Cationic Steroidal Antimicrobial-13 for Use as an Orthopedic Device Coating Abstract
The Career Development Award-Level 1 will provide Dr. Sinclair with the mentoring and training necessary to establish him as an independent VA Career Scientist. This work, utilizing the novel polymer released antimicrobial delivery system to address the current limitations of antibiotic therapies, and the collaborations with his mentors will be the foundation on which Dr. Sinclair will establish his VA research career. The Center for Disease Control reports nearly 500,000 confirmed incidences of S. aureus and methicilin-resistant S. aureus (MRSA) occurring in the United States per year. This increasingly high number of MRSA cases can be attributed to the bacteria's evolved resistance toward antibiotic therapy. To address these issues, Cationic Steroidal Antimicrobial- 13 (CSA-13) will be incorporated into a silicone (Si) polymer coating and examined for its bactericidal potential when used as an orthopedic device coating. Preliminary in vitro testing has demonstrated greater than a 99% reduction of MRSA within 24 hours with exposure to titanium (Ti) plug implants coated with the 18% w/w Si polymer released CSA-13 antimicrobial. OBJECTIVES: 1) Provide Dr. Sinclair with the mentoring and training necessary to establish himself as a VA Career Scientist. 2) Combat resistant bacteria strain infections associated with common orthopedic device procedures through the use of the Si polymer released CSA- 13 antimicrobial. The long-term goals of this work are to foster Dr. Sinclair's continued progress toward the award of VA Career Scientist and to use the knowledge gained from his work with CSA-13 to reduce the incidence of device-related infection, minimize the time required for hospitalization, decrease the expense incurred by the VA health care system and patient, and reduce the number of stages required for revision procedures. HYPOTHESES: 1) The CSA-13 antimicrobial (18% w/w) will prevent infection caused by MRSA in vivo when eluted from the Si polymer coating on a porous coated titanium implant. 2) The rate and amount of periprosthetic bone ingrowth will not be adversely affected by the release of the CSA-13 antimicrobial. PROCEDURES: Four groups, each utilizing seven sheep, will receive a porous coated Ti bone plug in the medial aspect of the femoral condyle. Groups 1-3 will be inoculated with 200 ?l of 1x108 planktonic MRSA. The experimental group (Group 1) will have a porous coated Ti bone plug coated with a thin film of CSA-13 in a Si polymer (18% w/w), the polymer control (Group 2) will use only the Si coating (without CSA-13), to confirm an infection signal (Group 3) will use only the bone plug without CSA-13 or the Si coating, and Group 4 will serve as the surgical control;having neither CSA-13, Si coating, or bacteria added. The results of a power analysis indicated that an effect size of seven was required for statistical significance. SIGNIFICANCE OF FINDINGS: The success of this novel antimicrobial has the potential to significantly improve VA clinical care by reducing costs associated with primary and revision surgeries caused by perioperative device related infections. This research would also greatly improve the veteran's quality of life and reduce time required for hospitalization and rehabilitation by eliminating or significantly limiting the vetera's susceptibility to preoperative device related infections.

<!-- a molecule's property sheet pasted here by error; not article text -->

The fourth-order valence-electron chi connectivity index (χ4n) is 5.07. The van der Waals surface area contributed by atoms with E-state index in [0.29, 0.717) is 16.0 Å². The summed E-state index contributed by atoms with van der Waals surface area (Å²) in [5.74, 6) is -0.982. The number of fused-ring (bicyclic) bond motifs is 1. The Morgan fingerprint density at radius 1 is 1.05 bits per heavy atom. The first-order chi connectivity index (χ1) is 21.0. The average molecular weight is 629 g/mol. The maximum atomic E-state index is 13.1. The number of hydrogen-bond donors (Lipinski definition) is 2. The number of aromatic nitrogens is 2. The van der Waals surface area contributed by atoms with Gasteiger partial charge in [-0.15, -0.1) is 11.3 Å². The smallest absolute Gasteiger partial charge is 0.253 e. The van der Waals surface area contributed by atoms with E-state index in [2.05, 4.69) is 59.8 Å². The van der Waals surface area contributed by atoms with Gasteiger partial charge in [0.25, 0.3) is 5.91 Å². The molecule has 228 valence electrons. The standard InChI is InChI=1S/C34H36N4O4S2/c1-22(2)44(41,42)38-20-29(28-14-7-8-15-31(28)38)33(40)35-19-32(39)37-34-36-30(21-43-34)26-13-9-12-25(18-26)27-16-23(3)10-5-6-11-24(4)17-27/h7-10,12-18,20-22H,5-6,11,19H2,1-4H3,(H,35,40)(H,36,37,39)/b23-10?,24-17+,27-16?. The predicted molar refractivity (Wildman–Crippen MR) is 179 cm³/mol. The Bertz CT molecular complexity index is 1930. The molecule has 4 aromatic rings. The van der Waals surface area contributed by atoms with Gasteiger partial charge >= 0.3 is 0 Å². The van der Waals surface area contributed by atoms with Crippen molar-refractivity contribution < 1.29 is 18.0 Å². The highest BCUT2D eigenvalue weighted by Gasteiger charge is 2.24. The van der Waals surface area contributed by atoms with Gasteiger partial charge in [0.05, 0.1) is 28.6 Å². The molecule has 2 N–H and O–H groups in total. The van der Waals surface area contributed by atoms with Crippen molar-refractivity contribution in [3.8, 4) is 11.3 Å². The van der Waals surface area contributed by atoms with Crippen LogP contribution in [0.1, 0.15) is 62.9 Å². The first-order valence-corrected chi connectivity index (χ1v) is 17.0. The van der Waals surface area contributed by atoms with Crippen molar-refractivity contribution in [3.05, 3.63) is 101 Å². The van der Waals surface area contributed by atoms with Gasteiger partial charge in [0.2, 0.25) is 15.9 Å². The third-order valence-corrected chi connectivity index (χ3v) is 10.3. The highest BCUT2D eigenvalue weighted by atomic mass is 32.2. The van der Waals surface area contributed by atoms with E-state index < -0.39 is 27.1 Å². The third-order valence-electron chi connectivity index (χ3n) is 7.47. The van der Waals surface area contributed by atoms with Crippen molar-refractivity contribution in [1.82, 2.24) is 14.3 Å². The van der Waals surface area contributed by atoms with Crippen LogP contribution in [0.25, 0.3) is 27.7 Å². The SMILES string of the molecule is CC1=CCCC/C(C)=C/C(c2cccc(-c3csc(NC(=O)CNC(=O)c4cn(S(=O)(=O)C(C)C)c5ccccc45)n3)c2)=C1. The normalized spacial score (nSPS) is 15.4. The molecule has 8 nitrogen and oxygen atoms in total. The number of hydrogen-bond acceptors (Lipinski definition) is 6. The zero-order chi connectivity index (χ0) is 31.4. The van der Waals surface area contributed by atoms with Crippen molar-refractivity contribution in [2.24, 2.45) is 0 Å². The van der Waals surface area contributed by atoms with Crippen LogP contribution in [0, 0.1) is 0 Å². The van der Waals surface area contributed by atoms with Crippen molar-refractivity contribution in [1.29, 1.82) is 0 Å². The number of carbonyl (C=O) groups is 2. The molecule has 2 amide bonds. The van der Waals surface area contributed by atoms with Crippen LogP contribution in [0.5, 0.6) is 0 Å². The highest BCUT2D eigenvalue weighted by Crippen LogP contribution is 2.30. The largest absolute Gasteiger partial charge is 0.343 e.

Cationic Steroidal Antimicrobial-13 for use as an Orthopedic Device Coating Project Narrative. The primary goal of this Career Development Award-Level 1 is to provide Dr. Sinclair with a unique pathway to independence. This will be accomplished with expert mentoring and advising from prolific scientists in the fields of orthopedic medicine and infectious disease. With their guidance and the support of the Career Development Award, Dr. Sinclair will work to develop a unique approach to address the limitations of current antibiotic therapy. The objective of the proposed research is to combat antibiotic resistant bacterial infections associated with common orthopedic devices through the use of a synthetic bacteria eliminating surface coating. The success of this program has the potential to reduce device-related infections, time required for hospitalization, the expense incurred by the VA Health Care System and its patients, as well as the number of stages required for revision procedures.